Mike Tyson's 4-year-old daughter was taken off life support and pronounced dead at 11:45 a.m. Tuesday, one day after she was discovered hanging from a treadmill cable in her family's Phoenix home, police said.
Exodus Tyson's 7-year-old brother found her Monday with her neck in a cord dangling from the exercise machine, police Sgt. Andy Hill said.
"There are no words to describe the tragic loss of our beloved Exodus," the family said in a statement. "We ask you now to please respect our need at this very difficult time for privacy to grieve and try to help each other heal."
"Our sympathies go out to the family," Hill said Tuesday.
"Somehow she was playing on this treadmill, and there's a cord that hangs under the console — it's kind of a loop," Hill said. "Either she slipped or put her head in the loop, but it acted like a noose, and she was obviously unable to get herself off of it."
Exodus's mother took her daughter out of the cable, called 911 and attempted to revive her.
Responding officers and firefighters performed CPR on the little girl. She was rushed to nearby St. Joe's Hospital after she was found around 10:30 a.m. local time, MyFOXPhoenix.com reported.
Hill said former heavyweight champion Tyson, 42, had been in Las Vegas but flew to Phoenix immediately after learning of the accident.
"The Tyson family would like to extend our deepest and most heartfelt thanks for all your prayers and support, and we ask that we be allowed our privacy at this difficult time," the boxer said in a statement.
Brief footage from local TV station KTVK showed Tyson arriving at the hospital in a white button-up and black pants, and looking around with a frown before going inside.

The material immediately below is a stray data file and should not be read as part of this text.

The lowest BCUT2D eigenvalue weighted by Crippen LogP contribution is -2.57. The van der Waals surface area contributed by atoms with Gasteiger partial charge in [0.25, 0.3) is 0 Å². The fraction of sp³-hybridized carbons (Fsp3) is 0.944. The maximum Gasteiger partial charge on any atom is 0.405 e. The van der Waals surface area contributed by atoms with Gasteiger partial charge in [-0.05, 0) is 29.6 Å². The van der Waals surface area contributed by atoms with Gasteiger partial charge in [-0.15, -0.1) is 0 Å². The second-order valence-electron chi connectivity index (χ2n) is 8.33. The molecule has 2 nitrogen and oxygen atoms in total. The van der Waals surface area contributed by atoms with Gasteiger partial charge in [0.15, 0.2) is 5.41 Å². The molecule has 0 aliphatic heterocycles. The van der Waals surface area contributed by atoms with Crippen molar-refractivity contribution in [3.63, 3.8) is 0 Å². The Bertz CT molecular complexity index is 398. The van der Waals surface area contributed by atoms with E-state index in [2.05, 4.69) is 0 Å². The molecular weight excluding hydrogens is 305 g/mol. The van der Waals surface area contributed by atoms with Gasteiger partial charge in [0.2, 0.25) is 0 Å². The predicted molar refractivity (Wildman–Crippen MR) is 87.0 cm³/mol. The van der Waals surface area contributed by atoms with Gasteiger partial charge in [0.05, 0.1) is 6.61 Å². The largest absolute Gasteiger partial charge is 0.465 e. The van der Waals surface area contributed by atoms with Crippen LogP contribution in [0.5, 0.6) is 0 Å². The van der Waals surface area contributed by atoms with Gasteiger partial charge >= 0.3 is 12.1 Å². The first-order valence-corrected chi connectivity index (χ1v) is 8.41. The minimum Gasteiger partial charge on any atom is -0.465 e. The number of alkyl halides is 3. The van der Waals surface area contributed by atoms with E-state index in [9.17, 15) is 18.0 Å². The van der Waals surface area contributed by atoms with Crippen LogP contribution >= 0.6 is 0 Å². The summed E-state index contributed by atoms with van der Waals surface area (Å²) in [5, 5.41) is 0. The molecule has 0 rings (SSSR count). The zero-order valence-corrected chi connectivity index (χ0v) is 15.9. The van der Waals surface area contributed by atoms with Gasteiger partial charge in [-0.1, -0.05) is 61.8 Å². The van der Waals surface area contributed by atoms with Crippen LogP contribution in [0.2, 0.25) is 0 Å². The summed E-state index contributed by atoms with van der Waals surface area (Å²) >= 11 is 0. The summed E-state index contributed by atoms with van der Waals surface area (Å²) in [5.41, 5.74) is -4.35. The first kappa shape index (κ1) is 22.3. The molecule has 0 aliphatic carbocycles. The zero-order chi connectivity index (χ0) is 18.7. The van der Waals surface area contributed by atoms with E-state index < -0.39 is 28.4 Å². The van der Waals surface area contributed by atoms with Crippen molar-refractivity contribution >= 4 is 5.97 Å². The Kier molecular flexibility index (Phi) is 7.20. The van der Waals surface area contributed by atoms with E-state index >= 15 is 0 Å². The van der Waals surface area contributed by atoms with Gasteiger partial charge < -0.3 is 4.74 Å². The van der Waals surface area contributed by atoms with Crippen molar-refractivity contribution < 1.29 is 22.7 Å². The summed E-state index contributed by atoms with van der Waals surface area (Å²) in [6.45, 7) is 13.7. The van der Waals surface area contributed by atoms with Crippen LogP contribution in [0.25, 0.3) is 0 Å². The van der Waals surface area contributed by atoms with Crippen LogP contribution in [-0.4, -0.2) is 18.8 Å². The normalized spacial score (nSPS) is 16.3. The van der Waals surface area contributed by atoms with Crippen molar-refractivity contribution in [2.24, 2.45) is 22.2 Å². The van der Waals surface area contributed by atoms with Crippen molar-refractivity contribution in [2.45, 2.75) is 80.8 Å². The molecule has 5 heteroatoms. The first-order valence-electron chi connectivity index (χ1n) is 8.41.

Hill said everything in the investigation pointed to a "tragic accident."
"There's nothing in the investigation that revealed anything suspicious," he said.
The family's home is in a modest, quiet neighborhood. Neighbors say they saw Tyson there from time to time and the children played outside regularly.
Dinka Radic, who lives across the street, says the little girl would ask her if she had any chocolate in the house. When Radic would get some and give it to her, Exodus would hug the woman's knees and "kiss, kiss, kiss."
The neighborhood contrasts starkly with the lavish lifestyle Tyson had through his tumultuous years of boxing, when he spent tens of millions of dollars and says he had millions more stolen from him by unscrupulous associates. During two years at the height of his career, he earned $140 million.
The death of his child in such an unusual accident adds an awful chapter to the boxer's troubled life.
Tyson first began boxing in a facility for juvenile delinquents in upstate New York at the age of 12. Eight years later, he became the youngest heavyweight champion ever when he knocked out Trevor Berbick in 1986. But in 1990, he was defeated by James "Buster" Douglas in one of the biggest upsets in boxing history, and soon after was convicted of raping a beauty pageant contestant in Indianapolis.
Tyson, who still denies he raped the woman, served three years in prison.
A few years later, he served three months in jail for beating up two men after a minor car crash in suburban Washington.
As his career continued, so did his bizarre behavior. He bit off a piece of Evander Holyfield's ear during a boxing match and once threatened to eat the children of heavyweight champion Lennox Lewis.
Although Tyson's children had lived in their unassuming neighborhood for several years, he purchased a separate home in the tony Phoenix suburb of Paradise Valley in 2005 for $2.1 million, selling it two years later for $2.3 million.
In November 2007, Tyson spent 24 hours in Maricopa County's "Tent City" jail after pleading guilty to one count of cocaine possession and one misdemeanor count of driving under the influence. Police found the drug when they pulled over Tyson's car after he left a Scottsdale night club.
According to police, Tyson said after his arrest that he bought cocaine "whenever I can get my hands on it."
At Tyson's sentencing hearing, nearly a year after the arrest, his attorney David Chesnoff said his client had taken 29 drug tests without a relapse and was attending Alcoholic Anonymous and Narcotics Anonymous meetings.
Tyson had become an example of how one overcomes problems with drugs, a violent past and poor upbringing, Chesnoff said.
"He's tried his hardest," his attorney said, "despite coming from almost impossible beginnings."
The Associated Press contributed to this report.